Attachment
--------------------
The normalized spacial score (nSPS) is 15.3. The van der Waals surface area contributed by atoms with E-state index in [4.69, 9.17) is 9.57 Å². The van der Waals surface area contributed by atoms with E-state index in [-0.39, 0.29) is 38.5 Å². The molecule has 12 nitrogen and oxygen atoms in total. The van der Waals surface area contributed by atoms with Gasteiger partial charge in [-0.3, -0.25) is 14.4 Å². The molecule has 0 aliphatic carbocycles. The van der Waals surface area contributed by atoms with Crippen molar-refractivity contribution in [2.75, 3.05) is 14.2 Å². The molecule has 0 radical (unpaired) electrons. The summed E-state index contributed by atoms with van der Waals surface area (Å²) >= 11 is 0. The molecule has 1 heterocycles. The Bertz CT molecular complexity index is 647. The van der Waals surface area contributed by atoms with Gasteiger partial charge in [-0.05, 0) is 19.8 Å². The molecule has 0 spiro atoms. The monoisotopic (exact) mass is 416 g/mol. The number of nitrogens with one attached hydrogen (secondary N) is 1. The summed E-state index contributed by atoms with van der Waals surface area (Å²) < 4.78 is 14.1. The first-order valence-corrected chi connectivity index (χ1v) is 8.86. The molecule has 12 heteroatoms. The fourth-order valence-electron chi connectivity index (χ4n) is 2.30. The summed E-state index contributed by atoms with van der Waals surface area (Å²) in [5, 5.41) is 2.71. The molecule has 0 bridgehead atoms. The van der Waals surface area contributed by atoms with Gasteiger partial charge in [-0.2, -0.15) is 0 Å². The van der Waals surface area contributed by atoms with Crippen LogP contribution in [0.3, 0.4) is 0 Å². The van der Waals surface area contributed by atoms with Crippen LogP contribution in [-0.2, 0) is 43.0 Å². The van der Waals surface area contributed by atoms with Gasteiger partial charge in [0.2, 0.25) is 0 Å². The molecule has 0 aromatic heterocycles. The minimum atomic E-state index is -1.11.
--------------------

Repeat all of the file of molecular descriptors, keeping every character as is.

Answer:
The normalized spacial score (nSPS) is 15.3. The van der Waals surface area contributed by atoms with E-state index in [4.69, 9.17) is 9.57 Å². The van der Waals surface area contributed by atoms with E-state index in [-0.39, 0.29) is 38.5 Å². The molecule has 12 nitrogen and oxygen atoms in total. The van der Waals surface area contributed by atoms with Gasteiger partial charge in [-0.3, -0.25) is 14.4 Å². The molecule has 0 aliphatic carbocycles. The van der Waals surface area contributed by atoms with Crippen molar-refractivity contribution in [2.75, 3.05) is 14.2 Å². The molecule has 0 radical (unpaired) electrons. The summed E-state index contributed by atoms with van der Waals surface area (Å²) >= 11 is 0. The molecule has 1 heterocycles. The Bertz CT molecular complexity index is 647. The van der Waals surface area contributed by atoms with Gasteiger partial charge in [-0.05, 0) is 19.8 Å². The molecule has 0 spiro atoms. The monoisotopic (exact) mass is 416 g/mol. The number of nitrogens with one attached hydrogen (secondary N) is 1. The summed E-state index contributed by atoms with van der Waals surface area (Å²) < 4.78 is 14.1. The first-order valence-corrected chi connectivity index (χ1v) is 8.86. The molecule has 12 heteroatoms. The fourth-order valence-electron chi connectivity index (χ4n) is 2.30. The summed E-state index contributed by atoms with van der Waals surface area (Å²) in [5, 5.41) is 2.71. The molecule has 0 bridgehead atoms. The van der Waals surface area contributed by atoms with Gasteiger partial charge in [-0.2, -0.15) is 0 Å². The van der Waals surface area contributed by atoms with Crippen LogP contribution in [0.3, 0.4) is 0 Å². The van der Waals surface area contributed by atoms with Crippen LogP contribution in [-0.2, 0) is 43.0 Å². The van der Waals surface area contributed by atoms with Gasteiger partial charge in [0.2, 0.25) is 0 Å². The molecule has 0 aromatic heterocycles. The minimum atomic E-state index is -1.11.